He says two previous trips made by archaeologists, in the late 1990s and early 2000s, hadn't been able to undertake extensive excavations because of limited time, with one of the trips cut short by bad weather, so the team already had a plan of attack.

"Those teams roughly plotted where they'd been because they didn't have access to the latest surveying technology, and we were pretty careful about checking the maps they'd made and figuring out where they'd been before."

During their 11 days on the island the team mostly focused on excavations in areas already exposed by rabbit, cattle and seal erosion, which were at risk of being washed away.

And while they won't be certain of their findings until after all their samples are analyzed in the lab, they did find extensive evidence for earth ovens and more extended occupation.

"There were areas of eroding midden—animal bone, charcoal and fire cracked rock—where we excavated and took samples," says Holdaway.

"And we also found a number of fire pits associated with animal remains; the sort of animal bones you'd expect from albatrosses and large sea mammals like sea lions."

He says the exciting finds—evidence of materials transported from mainland Aotearoa, if these are present—will come from detailed laboratory analysis of the material brought back from the excavations, with this work now underway.

Led by Dr. Prebble, the team used the vibracore to push down into the soft sand and recovered ten cores of sediment containing seeds and pollen from a depth of up to three meters. The cores are currently being analyzed in Christchurch and will provide a detailed record of vegetation change and Māori activity.

Intrepid southern voya 2Albatross bones recovered from an umu on Enderby. Credit: University of Auckland

Working in the field is very labor intensive, says Holdaway.

"It's physically hard in the sense that you're digging out sediment, passing it through a sieve to sort out the finer material to reduce the volume, and then individually bagging it all up. You're lifting buckets of sand all day, every day. I usually spend a period in the gym ahead of any trip just building up enough strength to get through it."

At least a couple of hours after the field work is finished each day is spent cataloging finds.

The team ultimately want to confirm the chronology established by Professor Anderson's team, who found radiocarbon dates of around 1400, as well as any evidence for later Māori occupations before Europeans arrived in the 19th century.

"Finding evidence of early human occupation on the Aucklands is amazing in itself. It's a fair way down and the people that took the waka down there absolutely knew what they were doing and made good use of the animal resources," says Holdaway.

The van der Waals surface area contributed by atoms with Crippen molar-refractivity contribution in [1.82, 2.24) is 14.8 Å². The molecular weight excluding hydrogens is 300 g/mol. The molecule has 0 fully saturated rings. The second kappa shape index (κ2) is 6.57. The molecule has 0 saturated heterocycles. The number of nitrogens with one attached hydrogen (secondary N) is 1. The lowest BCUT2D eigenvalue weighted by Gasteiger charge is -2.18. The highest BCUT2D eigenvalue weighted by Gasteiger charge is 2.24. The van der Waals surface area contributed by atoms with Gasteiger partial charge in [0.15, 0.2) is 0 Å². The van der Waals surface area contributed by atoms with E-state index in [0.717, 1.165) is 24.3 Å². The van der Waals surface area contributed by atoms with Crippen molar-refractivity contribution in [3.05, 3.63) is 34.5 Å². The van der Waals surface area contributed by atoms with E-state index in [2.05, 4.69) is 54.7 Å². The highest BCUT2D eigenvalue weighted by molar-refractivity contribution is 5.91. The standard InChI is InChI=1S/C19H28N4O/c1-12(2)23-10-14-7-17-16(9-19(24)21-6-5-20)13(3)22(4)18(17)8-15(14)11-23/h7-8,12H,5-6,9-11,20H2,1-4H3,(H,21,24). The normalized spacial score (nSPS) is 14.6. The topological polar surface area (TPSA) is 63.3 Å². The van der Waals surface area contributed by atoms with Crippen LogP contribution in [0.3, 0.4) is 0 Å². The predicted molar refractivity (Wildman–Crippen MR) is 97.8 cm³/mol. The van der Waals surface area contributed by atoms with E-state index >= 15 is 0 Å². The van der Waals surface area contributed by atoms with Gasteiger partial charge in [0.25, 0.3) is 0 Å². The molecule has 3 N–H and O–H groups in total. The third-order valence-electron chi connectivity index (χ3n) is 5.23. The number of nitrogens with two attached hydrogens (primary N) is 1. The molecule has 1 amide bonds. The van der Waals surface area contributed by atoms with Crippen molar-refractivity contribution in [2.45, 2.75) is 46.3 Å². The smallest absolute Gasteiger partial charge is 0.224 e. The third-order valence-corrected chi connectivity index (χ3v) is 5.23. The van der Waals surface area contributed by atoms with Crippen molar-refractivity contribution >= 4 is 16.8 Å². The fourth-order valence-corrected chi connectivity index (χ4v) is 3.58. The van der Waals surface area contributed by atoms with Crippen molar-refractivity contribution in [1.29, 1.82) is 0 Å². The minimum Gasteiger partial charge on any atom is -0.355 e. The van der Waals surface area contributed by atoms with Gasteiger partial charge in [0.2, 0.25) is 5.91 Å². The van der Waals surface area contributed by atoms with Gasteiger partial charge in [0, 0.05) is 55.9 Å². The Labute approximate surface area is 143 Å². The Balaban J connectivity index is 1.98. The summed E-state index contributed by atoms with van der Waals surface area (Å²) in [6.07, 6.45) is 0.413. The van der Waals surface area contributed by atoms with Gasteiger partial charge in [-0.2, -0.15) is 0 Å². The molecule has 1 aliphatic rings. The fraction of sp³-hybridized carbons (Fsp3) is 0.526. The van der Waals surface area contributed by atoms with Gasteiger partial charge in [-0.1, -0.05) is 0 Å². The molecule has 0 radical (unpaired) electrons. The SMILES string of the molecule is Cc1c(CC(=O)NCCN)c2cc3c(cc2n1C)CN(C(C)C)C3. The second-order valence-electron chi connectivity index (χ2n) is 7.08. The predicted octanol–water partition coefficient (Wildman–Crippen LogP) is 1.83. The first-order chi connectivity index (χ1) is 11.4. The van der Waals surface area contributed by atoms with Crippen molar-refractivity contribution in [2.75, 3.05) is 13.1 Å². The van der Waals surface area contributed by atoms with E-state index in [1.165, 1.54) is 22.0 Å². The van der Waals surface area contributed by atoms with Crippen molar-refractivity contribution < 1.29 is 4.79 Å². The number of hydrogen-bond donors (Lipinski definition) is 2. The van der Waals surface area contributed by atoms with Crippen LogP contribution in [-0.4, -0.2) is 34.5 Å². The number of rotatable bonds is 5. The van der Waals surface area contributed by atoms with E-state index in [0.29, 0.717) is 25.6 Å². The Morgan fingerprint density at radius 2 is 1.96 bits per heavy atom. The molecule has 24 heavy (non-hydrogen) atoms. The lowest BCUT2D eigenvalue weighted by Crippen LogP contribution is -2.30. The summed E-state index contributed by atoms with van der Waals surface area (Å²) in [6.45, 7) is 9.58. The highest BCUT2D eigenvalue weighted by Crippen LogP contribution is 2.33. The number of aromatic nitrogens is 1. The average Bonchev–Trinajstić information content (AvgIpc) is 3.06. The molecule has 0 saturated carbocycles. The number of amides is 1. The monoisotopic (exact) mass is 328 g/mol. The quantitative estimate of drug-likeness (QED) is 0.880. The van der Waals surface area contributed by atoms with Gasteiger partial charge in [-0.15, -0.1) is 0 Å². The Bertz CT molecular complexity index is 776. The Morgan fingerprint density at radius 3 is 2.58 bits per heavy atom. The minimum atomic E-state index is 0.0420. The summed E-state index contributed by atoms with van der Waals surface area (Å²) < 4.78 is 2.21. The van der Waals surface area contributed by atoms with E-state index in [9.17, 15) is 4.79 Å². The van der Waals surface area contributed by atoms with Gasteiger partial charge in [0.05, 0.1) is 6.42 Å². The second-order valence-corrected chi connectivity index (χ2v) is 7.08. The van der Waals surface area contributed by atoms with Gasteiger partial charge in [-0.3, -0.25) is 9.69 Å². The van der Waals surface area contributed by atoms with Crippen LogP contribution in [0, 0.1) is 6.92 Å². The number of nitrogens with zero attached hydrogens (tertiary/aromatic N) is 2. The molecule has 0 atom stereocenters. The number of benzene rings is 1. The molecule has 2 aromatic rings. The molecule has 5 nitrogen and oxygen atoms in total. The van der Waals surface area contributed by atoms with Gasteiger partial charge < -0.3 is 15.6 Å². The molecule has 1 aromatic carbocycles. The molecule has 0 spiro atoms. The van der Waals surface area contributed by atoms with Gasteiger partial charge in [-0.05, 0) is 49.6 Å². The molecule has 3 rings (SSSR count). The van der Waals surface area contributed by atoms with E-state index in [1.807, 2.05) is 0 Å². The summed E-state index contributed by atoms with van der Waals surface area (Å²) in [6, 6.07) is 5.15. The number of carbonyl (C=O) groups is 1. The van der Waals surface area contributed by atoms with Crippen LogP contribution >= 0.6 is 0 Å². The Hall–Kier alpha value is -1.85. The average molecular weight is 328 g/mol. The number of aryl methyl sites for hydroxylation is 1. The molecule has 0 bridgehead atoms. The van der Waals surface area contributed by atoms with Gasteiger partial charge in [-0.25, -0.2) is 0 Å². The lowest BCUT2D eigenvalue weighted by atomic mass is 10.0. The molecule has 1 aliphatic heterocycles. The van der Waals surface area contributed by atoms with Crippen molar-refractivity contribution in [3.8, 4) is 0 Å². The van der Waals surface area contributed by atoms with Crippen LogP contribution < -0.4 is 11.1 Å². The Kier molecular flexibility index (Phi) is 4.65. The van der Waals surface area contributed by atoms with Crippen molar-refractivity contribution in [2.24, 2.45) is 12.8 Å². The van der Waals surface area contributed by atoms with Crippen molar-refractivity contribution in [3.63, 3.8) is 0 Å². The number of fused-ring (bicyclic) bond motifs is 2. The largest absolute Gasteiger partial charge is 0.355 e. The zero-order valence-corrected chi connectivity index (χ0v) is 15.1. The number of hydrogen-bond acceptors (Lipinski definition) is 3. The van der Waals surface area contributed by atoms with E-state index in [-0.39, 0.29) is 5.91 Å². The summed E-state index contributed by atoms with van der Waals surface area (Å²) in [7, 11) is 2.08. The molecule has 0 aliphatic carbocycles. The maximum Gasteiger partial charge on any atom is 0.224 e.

"We knew that before, but the extent of it was pretty impressive. Key finds will be how old the samples are and if there is evidence for reoccupation, which wouldn't be unexpected given the abundance of wild resources."

"Archaeology is all about data management. You do everything in the field you can to be absolutely sure you know what you've picked up, because you can't go back if you've left anything behind," says Holdaway

All the data from the total stations (modern surveying equipment) is downloaded each night and the computer database is created using those instrument readings.

And the constant backdrop to all the work, the weather, while not actually freezing, was still brisk, he says.

"When the weather's nice on Enderby, it's really nice. We were lucky, it didn't rain until the last day. I would say it was cool to cold. The analogy for trampers would be somewhere like Fiordland in the late autumn or early spring; we needed three or four layers, plus hats and gloves."

At one point, supplies got a little thin when a group were based on the island longer than planned as Evohe had to move out of the bay due to the weather.

"You need to be good at cooking as an archaeologist," laughs Holdaway, "especially on remote projects; you have to be able to look after the crew and put a dinner together out of cans or packets. You're feeding hungry people who have been working hard all day. We made Italian one night, that was quite fun."

Despite the intensity and challenge of the field work, most of the work is actually done back in the lab, says Holdaway.

"Talk to almost any archaeologist and they will say you have to spend five to 10 times the period in the lab that you've spent in the field."